How much does it cost to live in Japan? It is expensive to live in Japan? If you are planning to move to Japan or thinking about moving to Japan, the living cost is probably one of the first things that cross your mind. Don’t worry, you are at the right place. I’m going to break down for you what to expect when it comes to the cost of living in Japan, breaking down all the elements that would affect your cost of living in Japan.
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Is Japan expensive?
Considering Japan is a country with one of the highest GDPs in the world, third in the world to be exact, you would probably expect living here to be very expensive. However, a country’s GDP doesn’t necessarily reflect how expensive living in that country is. What’s “expensive” also differs person to person, so there’s no set answer to “is it expensive to live in Japan”.
Here are some average costs to help you decide for yourself if Japan is expensive.
The cost of living depends on the city
Living expenditures depend heavily on the city you live in. It’s probably of no surprise to you, but living in big cities like Tokyo and Osaka, and even in the neighbouring cities like Yokohama, Chiba, Saitama, Kobe and Kyoto, will cost more than living in other areas like Fukuoka and some cities in Okinawa.
The average income you receive also depends on your prefecture or city. The average annual salary in Tokyo is around 4.7 million yen (USD$43,600), and 4.4 million yen (USD$40,900) in Kanagawa and Osaka. In other less popular areas such as Kagoshima, Shimane and Akita, the average annual income is 3.1 million yen (USD$28,760), 3 million yen (USD$27,830) and 2.9 million yen (USD$26,900) respectively.
Of course, the average annual income also depends heavily on one’s occupation and position within the workplace. (Source: Heikinnenshu)
Different living costs
Let’s break down the different costs of living in Japan.
According to the SUUMO “Residential Survey (2017)”, people usually spend roughly a third of their income on housing. For people in their twenties, their average annual income is around 3 to 4 million (USD$27,830 to 37,100), and their average rent is between 50,000 and 60,000 yen (USD$464 to 556). The size of the apartment is most commonly 18 squared meters or smaller.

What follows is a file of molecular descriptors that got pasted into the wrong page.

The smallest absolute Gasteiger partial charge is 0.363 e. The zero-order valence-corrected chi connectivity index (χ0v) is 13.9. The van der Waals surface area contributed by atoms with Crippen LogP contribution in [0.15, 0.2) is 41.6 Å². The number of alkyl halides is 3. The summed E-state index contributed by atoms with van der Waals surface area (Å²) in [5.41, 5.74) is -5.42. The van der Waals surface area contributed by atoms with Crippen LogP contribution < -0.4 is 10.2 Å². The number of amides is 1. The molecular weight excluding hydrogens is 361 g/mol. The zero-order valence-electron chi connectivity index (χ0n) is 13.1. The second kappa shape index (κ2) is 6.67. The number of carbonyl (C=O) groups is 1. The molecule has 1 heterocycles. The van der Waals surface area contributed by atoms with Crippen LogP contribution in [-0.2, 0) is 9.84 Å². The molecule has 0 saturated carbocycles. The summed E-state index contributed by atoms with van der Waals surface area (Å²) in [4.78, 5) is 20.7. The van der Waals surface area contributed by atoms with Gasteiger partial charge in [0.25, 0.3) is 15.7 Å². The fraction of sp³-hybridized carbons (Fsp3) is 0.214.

Most single adults living alone live in 1Rs or 1Ks. A 1R is a studio apartment where the bedroom, kitchen and living room share the same space. A 1K has a separate kitchen, and the living room and bedroom are one room.
To rent an apartment or house, there are a few more costs to consider besides the rent. First, you’ll usually need to pay one month’s worth of rent to the real estate agent helping you find the place. Your rent for the first month also has to be paid up front.
Then there’s the reikin (礼金), which is “key money” and is money you pay to your landlord as a gift, as well as shikikin (敷金) which is a deposit.
Considering all these costs, you’ll have to pay a few months’ rent straight off the bat just to move in. This of course depends on the apartment and the landlord; it’s just a general guide. (Source: Joyobank)
The utilities include the usual stuff: electricity, water, and gas, and other things such as gas cylinders. Your utilities bill will depend on how much time you spend at home, how often you cook, and other factors, but here’s a general rule of thumb for your reference. (Source: PPS)
- Electricity 5,852 yen (USD$54.3)
- Gas 3,104 yen (USD$28.8)
- Others: 749 yen (USD$6.95)
- Water: 2,142 yen (USD$19.9)
- Total: 11,847 yen (USD$109.95)
- Electricity: 9,559 yen (USD$88.7)
- Gas: 4,364 yen (USD$40.5)
- Others: 1,517 yen (USD$14.1)
- Water: 4,167 yen (USD$38.7)
- Total: 19,607 yen (USD$181.95)